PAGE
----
Kim GoldingKim Golding

Living with a constant feeling of dread. Dyadic Developmental practice (DDP) with families who foster or adopt children with developmental trauma experience

Abstract

“In this paper I am joined by an adoptive family to explore the Dyadic Developmental Practice (DDP) model. DDP was originally developed by US clinical psychologist, Dan Hughes as an intervention for children living away from their birth family. This model encompasses therapy, parenting, and practitioner support. The same DDP principles of open and engaged emotional connection, PACE, co-regulation, and co-creation of narrative, guide all DDP interventions. These allow everyone to slow down and seek understanding. This increases safety and reduces the risk of blaming or judging the family. The DDP principles, support the child to feel safe enough to move out of blocked trust, to build relationships, to develop an integrated sense of self and a coherent autobiographical narrative.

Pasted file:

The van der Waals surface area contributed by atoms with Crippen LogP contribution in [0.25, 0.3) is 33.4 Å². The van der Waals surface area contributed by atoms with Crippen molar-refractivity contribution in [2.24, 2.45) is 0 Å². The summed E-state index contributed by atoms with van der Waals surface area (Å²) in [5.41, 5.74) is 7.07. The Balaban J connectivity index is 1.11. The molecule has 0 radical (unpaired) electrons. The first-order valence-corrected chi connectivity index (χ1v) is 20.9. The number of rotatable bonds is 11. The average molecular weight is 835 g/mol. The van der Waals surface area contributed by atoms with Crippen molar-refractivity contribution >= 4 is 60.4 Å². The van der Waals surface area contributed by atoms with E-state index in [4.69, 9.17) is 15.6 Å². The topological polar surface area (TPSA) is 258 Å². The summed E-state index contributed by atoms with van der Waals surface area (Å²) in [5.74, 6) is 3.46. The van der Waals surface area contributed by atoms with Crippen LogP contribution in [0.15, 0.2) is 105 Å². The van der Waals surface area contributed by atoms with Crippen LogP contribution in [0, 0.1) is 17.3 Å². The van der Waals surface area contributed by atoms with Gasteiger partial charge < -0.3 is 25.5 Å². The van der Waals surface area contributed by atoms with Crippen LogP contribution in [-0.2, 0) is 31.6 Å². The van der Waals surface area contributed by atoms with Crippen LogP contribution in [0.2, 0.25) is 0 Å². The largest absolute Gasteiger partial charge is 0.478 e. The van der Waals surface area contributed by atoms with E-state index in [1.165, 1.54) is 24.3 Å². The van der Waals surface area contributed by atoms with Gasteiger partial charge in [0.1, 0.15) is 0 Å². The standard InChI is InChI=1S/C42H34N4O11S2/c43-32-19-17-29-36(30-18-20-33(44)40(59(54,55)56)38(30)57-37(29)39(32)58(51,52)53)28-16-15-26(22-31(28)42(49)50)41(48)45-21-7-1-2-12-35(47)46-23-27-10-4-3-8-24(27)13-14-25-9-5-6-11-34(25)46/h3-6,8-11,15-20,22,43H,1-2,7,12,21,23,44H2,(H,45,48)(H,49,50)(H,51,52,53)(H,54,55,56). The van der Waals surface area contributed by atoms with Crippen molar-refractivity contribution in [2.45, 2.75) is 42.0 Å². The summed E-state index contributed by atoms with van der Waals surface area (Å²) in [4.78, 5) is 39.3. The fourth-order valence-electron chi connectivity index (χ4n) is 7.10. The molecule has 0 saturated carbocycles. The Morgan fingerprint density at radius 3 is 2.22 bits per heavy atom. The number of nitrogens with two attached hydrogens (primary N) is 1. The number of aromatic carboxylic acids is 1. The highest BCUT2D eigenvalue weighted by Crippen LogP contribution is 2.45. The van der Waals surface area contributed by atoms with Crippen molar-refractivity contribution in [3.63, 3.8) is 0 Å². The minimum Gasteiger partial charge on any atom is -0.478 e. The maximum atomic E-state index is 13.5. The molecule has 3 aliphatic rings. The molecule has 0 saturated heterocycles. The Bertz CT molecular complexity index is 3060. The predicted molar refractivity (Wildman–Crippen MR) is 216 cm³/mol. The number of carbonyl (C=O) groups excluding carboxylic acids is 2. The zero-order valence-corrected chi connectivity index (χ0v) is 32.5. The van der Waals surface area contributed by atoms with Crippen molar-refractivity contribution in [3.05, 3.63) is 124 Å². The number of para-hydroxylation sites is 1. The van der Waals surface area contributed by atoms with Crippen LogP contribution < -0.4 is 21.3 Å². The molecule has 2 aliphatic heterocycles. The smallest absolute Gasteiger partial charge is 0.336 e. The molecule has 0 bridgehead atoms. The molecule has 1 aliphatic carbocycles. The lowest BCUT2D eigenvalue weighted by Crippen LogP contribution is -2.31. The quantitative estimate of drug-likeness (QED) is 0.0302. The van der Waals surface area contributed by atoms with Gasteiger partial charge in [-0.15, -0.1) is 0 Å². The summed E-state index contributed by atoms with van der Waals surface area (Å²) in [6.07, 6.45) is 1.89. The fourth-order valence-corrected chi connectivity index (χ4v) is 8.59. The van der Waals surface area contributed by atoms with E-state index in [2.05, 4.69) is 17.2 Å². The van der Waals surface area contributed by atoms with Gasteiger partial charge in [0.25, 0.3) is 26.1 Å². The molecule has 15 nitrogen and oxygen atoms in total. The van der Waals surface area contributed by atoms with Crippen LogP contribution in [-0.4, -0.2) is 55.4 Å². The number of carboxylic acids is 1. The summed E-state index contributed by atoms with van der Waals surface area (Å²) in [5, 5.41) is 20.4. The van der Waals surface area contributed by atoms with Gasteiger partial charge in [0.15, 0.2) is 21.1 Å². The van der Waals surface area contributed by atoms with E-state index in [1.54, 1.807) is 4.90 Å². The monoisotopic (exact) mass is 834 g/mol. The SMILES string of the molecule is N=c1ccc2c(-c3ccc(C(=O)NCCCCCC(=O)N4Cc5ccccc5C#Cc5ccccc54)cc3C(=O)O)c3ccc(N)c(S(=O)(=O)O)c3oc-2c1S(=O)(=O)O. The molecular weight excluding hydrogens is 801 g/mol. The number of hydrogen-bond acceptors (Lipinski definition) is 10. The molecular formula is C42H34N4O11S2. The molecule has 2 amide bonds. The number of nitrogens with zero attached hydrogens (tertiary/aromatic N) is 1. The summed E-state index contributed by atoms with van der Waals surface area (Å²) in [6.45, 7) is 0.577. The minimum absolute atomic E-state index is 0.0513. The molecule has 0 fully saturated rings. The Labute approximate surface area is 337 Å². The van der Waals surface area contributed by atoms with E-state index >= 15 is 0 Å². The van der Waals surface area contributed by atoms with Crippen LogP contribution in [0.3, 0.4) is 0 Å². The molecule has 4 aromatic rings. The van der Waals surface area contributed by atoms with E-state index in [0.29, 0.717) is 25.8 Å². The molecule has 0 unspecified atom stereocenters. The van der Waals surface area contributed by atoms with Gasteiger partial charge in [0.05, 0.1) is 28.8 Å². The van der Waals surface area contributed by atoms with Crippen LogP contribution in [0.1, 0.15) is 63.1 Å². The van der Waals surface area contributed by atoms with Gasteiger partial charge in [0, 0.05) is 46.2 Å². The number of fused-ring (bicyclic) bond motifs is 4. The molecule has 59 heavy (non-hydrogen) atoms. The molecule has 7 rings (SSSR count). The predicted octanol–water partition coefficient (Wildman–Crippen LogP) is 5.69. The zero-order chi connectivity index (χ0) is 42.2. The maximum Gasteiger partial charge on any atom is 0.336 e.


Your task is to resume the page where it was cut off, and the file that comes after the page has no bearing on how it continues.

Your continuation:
DDP is developing from its strong foundation in Western psychological models, including attachment theory, intersubjectivity and neuroscience, to also learn from and adapt for families with different heritage, identity, and experience.

As the family testify, the experience of DDP is scary, amazing, transformative, and challenging.”

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The Child & Family Clinical Psychology Review is a British Psychological Society (BPS) publication edited by the Faculty for Children Young People and their Families. This review has just been published on the theme of: ‘Hear me, don’t blame me’: Trauma informed, non-blaming and innovative approaches to working with children, young people, and their families

This review is a collection of papers exploring trauma-informed practice. Two of these papers specifically discuss the use of DDP interventions.

Details

In: The Child & Family Clinical Psychology Review

Issue: 8

DOI: https://doi.org/10.53841/bpscypf.2023.1.8.63

Publisher: British Psychological Society (BPS) (Oct 2023)

Website: Living with a constant feeling of dread. Dyadic Developmental practice (DDP) with families who foster or adopt children with developmental trauma experience

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